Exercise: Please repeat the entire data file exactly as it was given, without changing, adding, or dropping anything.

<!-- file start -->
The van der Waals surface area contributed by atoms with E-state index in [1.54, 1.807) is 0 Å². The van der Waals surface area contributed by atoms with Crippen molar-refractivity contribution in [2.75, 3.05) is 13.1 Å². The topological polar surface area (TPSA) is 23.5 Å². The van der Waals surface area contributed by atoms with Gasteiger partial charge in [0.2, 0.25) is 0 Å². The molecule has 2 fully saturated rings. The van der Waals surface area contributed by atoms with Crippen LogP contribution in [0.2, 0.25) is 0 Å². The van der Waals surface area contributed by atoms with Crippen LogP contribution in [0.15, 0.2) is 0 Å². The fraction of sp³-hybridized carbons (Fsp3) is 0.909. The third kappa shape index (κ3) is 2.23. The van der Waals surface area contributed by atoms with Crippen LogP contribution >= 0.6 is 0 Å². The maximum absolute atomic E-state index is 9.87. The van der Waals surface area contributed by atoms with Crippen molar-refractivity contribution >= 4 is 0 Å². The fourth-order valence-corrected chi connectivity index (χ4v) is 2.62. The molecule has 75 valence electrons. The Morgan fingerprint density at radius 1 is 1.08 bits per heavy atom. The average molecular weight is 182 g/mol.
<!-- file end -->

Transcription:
The van der Waals surface area contributed by atoms with E-state index in [1.54, 1.807) is 0 Å². The van der Waals surface area contributed by atoms with Crippen molar-refractivity contribution in [2.75, 3.05) is 13.1 Å². The topological polar surface area (TPSA) is 23.5 Å². The van der Waals surface area contributed by atoms with Gasteiger partial charge in [0.2, 0.25) is 0 Å². The molecule has 2 fully saturated rings. The van der Waals surface area contributed by atoms with Crippen LogP contribution in [0.2, 0.25) is 0 Å². The van der Waals surface area contributed by atoms with Crippen LogP contribution in [0.15, 0.2) is 0 Å². The fraction of sp³-hybridized carbons (Fsp3) is 0.909. The third kappa shape index (κ3) is 2.23. The van der Waals surface area contributed by atoms with Crippen LogP contribution >= 0.6 is 0 Å². The maximum absolute atomic E-state index is 9.87. The van der Waals surface area contributed by atoms with Crippen molar-refractivity contribution >= 4 is 0 Å². The fourth-order valence-corrected chi connectivity index (χ4v) is 2.62. The molecule has 75 valence electrons. The Morgan fingerprint density at radius 1 is 1.08 bits per heavy atom. The average molecular weight is 182 g/mol.